Likewise, one can't help but be underwhelmed by the performance of the Mobility Radeon HD 5870. The performance of NVIDIA's mobile graphics parts has been a sitting target for a long time now, and while the victory is still technically decisive, it's really not the supreme triumph it ought to have been. G92 has been around for a long time now, with NVIDIA resting on its laurels. Anyone hoping AMD's new chip would shock NVIDIA out of its complacency has to be disappointed by these results. Needless to say, GTX 480M shouldn't have too much trouble reclaiming the mobile crown (albeit with higher power requirements that might make it difficult to fit into a 15.6" chassis).

AVADirect Clevo W860CU Overview Speedy Application Performance as Well
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  • SlyNine - Thursday, June 03, 2010 - link

    I've been waiting for this, Could you throw in a 5730 for another video card.

    Also I think the I7 620 would out perform both the 720 and 820 in games.
    Reply
  • crackedwiseman - Friday, June 04, 2010 - link

    "Thanks, we'll take the 820QM for $570 less. The i7-820QM comes with all the trimmings: 8MB of L3 cache, Hyper-Threading, and a 2.5 GT/s QuickPath"
    i think you mean DMI
    Reply
  • JarredWalton - Friday, June 04, 2010 - link

    Fixed, thanks. Reply
  • cacca - Friday, June 04, 2010 - link

    Frankly is disheartening to see a good opportunity to compare 2 notebooks identical except for the GPU being wasted like in this review. I am not looking at the results but on the complete mess of the tables and the methodology.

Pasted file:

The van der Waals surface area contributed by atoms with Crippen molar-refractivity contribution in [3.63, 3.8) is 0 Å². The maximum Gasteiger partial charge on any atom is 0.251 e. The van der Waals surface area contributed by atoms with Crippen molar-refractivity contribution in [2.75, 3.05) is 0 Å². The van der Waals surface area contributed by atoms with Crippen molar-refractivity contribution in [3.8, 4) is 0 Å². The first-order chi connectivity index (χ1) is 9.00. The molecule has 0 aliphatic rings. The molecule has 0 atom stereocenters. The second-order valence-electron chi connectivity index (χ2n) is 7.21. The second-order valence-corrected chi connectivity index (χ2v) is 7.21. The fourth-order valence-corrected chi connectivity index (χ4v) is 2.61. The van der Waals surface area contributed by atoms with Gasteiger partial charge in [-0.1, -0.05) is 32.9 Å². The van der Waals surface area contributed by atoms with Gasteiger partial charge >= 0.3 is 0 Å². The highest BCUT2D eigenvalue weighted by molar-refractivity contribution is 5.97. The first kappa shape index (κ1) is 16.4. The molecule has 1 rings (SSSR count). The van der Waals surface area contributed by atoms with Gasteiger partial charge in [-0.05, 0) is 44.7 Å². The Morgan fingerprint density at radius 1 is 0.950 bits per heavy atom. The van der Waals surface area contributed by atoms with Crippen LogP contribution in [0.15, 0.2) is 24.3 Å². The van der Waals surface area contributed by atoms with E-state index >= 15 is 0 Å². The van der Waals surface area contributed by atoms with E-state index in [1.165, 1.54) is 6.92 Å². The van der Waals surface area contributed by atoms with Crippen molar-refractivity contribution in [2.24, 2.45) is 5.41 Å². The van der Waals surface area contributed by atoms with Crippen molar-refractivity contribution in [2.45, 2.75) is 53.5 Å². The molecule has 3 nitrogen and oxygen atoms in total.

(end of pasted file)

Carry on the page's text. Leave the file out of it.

If you want compare them first you do a round at directx 11, after you do a directx 10 and if you really want you do the directx 9. Is complete nonsense to use all the 3 different Directx in the same table.

    It really seem cherry picking of results, for me is exactly t he same who is the best, what i want to know is the difference in power. Comparing the notebook to other in the same table adds even more confusion.

    I hope that the next time there is a similar opportunity you will think the methodology before.
    Reply
  • Ninjahedge - Friday, June 04, 2010 - link

    At present it's the second fastest in Intel's mobile lineup, behind only the obscenely expensive Core i7-920XM that adds a staggering $800 to the base cost of the W860CU. Thanks, we'll take the 820QM for $570 less.


    Um.... If the 920 adds $800 to the base, how is NOT using it only saving $570?

    Also, the $2500 you listed in the beginning, is that the LIST price? The price you say you got it for (1500-something?) is quite a bit less and hard to believe even with the known disparity between MSRP and Online Discount Prices......
    Reply
  • JarredWalton - Friday, June 04, 2010 - link